There is an understandable desire among some Brexiteers to accept Boris Johnson’s deal. Everyone is battle weary. But it is precisely at this point that Brexiteers must, at the very least, be wary of what is presented to them – and vote down the deal.
Why? First, the Withdrawal Agreement has been altered, but only in one substantive way, with respect to Northern Ireland. The backstop is gone and has been replaced with a protocol which theoretically brings NI into the UK’s new customs area but, in all practical aspects, leaves it within the EU’s customs union. The result is that NI would be subject to swathes of EU laws, including full regulatory alignment and with the ECJ as its supreme court. There would, in effect, be a border down the Irish sea. This is something Johnson had previously said would be intolerable.
Unlike the backstop, this is envisaged to be a permanent arrangement, terminable only by a vote, to be taken at four-year intervals. While this might be democratic, the divisions and acrimony these ongoing votes are likely to cause would be awful for the people of NI.
Apart from that, there are no other significant changes to May’s shoddy deal. Everything that was bad about it before remains bad. The payment of £39 billion. The UK stuck in the Single Market and EU’s customs union, subject to all its existing and new laws, through the transition period, with no say, veto and ability to enter into new trade deals. And some of the provisions of the WA go on for years after the transition.
Second, some changes have been made to the Political Declaration which sets out the framework for the UK’s future relationship with the EU. The document is now much more readable. It is also more vague in places, which is helpful given that Article 184 of the WA commits both parties to use best endeavours to give effect to the terms of the PD. The PD is not just a wish list; it has bite.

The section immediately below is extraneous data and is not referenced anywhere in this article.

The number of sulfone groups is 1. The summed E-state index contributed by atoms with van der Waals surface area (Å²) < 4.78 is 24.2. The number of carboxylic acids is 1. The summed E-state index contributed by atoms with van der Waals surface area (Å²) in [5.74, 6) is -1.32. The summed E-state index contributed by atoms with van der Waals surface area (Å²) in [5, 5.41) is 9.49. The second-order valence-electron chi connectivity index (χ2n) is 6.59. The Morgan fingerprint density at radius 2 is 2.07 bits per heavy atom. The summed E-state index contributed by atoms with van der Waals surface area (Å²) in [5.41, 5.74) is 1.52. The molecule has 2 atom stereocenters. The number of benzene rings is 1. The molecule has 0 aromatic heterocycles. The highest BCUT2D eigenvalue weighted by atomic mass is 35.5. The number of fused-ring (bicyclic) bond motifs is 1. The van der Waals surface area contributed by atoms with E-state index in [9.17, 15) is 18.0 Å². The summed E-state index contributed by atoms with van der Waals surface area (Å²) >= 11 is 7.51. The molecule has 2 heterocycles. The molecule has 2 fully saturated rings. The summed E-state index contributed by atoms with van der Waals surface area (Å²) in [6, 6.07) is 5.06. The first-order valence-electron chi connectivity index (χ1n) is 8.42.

But there are problems. Some key provisions of the original PD have followed through. These are deal breakers. I have set out some of these below but this is most certainly not an exhaustive list.
The UK is bound to operate a regulatory “level playing field” with the EU. This, together with NI’s commitment to regulatory alignment, would neuter the UK’s ability to compete as an independent nation and would make establishing new trade deals problematic.
The UK would be bound to align itself with EU state aid, competition, and tax laws, to name a few other obligations. These too serve to neuter the UK’s ability to freely govern itself.
The UK would be obliged to cooperate with EU defence projects and military interoperability. No sovereign state could agree to such commitments, which would be made under EU law and subject to ECJ supremacy.
Another thing of big importance is that the UK would have to go on allowing access to its territorial waters for EU member states’ fishing. British coastal communities have been badly damaged by the over fishing of our waters by these states and the practice has to be stopped.
What's more, there are no stated termination provisions for these future arrangements which would be implemented as a treaty. In the absence of express termination provisions, terminating treaties must be undertaken in accordance with the Vienna Convention of 1969. The grounds for doing so are extremely narrow. This could potentially commit the UK to this new treaty in perpetuity.
These are just a few objections and the list of deal breakers is long. But if you want one overarching reason to reject Johnson’s deal, it is this: David Cameron supports it.
Ben Habib is a Brexit party MEP